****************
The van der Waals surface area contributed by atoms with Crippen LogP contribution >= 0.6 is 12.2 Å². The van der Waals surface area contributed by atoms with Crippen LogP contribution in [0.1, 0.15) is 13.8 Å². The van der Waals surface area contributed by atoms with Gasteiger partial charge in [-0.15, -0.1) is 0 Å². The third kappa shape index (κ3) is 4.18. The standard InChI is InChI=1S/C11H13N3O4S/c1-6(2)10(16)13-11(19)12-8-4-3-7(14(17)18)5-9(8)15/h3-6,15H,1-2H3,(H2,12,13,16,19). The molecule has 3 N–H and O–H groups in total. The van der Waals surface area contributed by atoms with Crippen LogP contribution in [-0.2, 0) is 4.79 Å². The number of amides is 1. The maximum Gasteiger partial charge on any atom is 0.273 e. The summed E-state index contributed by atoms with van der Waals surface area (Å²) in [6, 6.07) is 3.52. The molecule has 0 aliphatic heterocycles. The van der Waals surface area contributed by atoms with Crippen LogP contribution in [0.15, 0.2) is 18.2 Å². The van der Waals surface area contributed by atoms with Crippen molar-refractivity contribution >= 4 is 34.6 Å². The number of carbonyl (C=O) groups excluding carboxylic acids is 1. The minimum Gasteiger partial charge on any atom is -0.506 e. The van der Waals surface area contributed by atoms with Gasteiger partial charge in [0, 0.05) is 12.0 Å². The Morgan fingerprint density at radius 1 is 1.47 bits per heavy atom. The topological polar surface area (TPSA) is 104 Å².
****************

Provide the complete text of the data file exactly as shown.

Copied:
The van der Waals surface area contributed by atoms with Crippen LogP contribution >= 0.6 is 12.2 Å². The van der Waals surface area contributed by atoms with Crippen LogP contribution in [0.1, 0.15) is 13.8 Å². The van der Waals surface area contributed by atoms with Gasteiger partial charge in [-0.15, -0.1) is 0 Å². The third kappa shape index (κ3) is 4.18. The standard InChI is InChI=1S/C11H13N3O4S/c1-6(2)10(16)13-11(19)12-8-4-3-7(14(17)18)5-9(8)15/h3-6,15H,1-2H3,(H2,12,13,16,19). The molecule has 3 N–H and O–H groups in total. The van der Waals surface area contributed by atoms with Crippen LogP contribution in [-0.2, 0) is 4.79 Å². The number of amides is 1. The maximum Gasteiger partial charge on any atom is 0.273 e. The summed E-state index contributed by atoms with van der Waals surface area (Å²) in [6, 6.07) is 3.52. The molecule has 0 aliphatic heterocycles. The van der Waals surface area contributed by atoms with Crippen LogP contribution in [0.15, 0.2) is 18.2 Å². The van der Waals surface area contributed by atoms with Crippen molar-refractivity contribution >= 4 is 34.6 Å². The number of carbonyl (C=O) groups excluding carboxylic acids is 1. The minimum Gasteiger partial charge on any atom is -0.506 e. The van der Waals surface area contributed by atoms with Gasteiger partial charge in [0, 0.05) is 12.0 Å². The Morgan fingerprint density at radius 1 is 1.47 bits per heavy atom. The topological polar surface area (TPSA) is 104 Å².